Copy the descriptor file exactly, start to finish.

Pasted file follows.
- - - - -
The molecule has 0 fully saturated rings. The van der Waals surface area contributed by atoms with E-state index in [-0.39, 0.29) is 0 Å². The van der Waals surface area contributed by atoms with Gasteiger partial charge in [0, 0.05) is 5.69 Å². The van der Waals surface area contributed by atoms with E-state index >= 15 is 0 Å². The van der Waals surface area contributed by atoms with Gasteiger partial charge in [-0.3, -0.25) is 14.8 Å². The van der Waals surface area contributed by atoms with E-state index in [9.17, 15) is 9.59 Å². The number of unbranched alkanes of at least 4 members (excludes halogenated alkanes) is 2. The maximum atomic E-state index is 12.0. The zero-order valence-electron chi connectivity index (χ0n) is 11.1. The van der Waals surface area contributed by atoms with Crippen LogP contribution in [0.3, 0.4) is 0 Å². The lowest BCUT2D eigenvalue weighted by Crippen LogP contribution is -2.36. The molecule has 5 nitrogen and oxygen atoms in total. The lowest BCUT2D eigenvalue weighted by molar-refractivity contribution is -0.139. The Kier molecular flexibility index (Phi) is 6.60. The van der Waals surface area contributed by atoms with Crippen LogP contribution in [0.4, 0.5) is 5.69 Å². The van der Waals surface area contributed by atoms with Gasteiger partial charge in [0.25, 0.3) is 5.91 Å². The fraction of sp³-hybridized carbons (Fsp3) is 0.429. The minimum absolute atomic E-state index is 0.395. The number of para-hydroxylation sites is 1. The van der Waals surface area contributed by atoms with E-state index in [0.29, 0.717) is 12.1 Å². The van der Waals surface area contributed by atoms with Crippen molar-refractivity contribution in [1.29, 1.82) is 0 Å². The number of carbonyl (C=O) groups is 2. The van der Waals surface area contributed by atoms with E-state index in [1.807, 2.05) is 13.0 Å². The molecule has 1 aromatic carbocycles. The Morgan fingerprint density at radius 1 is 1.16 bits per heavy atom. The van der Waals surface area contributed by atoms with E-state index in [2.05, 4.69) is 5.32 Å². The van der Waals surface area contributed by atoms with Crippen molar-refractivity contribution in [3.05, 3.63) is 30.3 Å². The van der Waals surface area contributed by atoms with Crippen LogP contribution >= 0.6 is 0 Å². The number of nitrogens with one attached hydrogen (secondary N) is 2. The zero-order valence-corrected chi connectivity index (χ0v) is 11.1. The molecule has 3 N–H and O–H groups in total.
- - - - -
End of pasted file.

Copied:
The molecule has 0 fully saturated rings. The van der Waals surface area contributed by atoms with E-state index in [-0.39, 0.29) is 0 Å². The van der Waals surface area contributed by atoms with Gasteiger partial charge in [0, 0.05) is 5.69 Å². The van der Waals surface area contributed by atoms with E-state index >= 15 is 0 Å². The van der Waals surface area contributed by atoms with Gasteiger partial charge in [-0.3, -0.25) is 14.8 Å². The van der Waals surface area contributed by atoms with E-state index in [9.17, 15) is 9.59 Å². The number of unbranched alkanes of at least 4 members (excludes halogenated alkanes) is 2. The maximum atomic E-state index is 12.0. The zero-order valence-electron chi connectivity index (χ0n) is 11.1. The van der Waals surface area contributed by atoms with Crippen LogP contribution in [0.3, 0.4) is 0 Å². The lowest BCUT2D eigenvalue weighted by Crippen LogP contribution is -2.36. The molecule has 5 nitrogen and oxygen atoms in total. The lowest BCUT2D eigenvalue weighted by molar-refractivity contribution is -0.139. The Kier molecular flexibility index (Phi) is 6.60. The van der Waals surface area contributed by atoms with Crippen LogP contribution in [0.4, 0.5) is 5.69 Å². The van der Waals surface area contributed by atoms with Gasteiger partial charge in [0.25, 0.3) is 5.91 Å². The fraction of sp³-hybridized carbons (Fsp3) is 0.429. The minimum absolute atomic E-state index is 0.395. The number of para-hydroxylation sites is 1. The van der Waals surface area contributed by atoms with E-state index in [0.29, 0.717) is 12.1 Å². The van der Waals surface area contributed by atoms with Crippen molar-refractivity contribution in [1.29, 1.82) is 0 Å². The number of carbonyl (C=O) groups is 2. The van der Waals surface area contributed by atoms with E-state index in [1.807, 2.05) is 13.0 Å². The molecule has 1 aromatic carbocycles. The Morgan fingerprint density at radius 1 is 1.16 bits per heavy atom. The van der Waals surface area contributed by atoms with E-state index in [2.05, 4.69) is 5.32 Å². The van der Waals surface area contributed by atoms with Crippen molar-refractivity contribution in [3.05, 3.63) is 30.3 Å². The van der Waals surface area contributed by atoms with Crippen LogP contribution >= 0.6 is 0 Å². The number of nitrogens with one attached hydrogen (secondary N) is 2. The zero-order valence-corrected chi connectivity index (χ0v) is 11.1. The molecule has 3 N–H and O–H groups in total.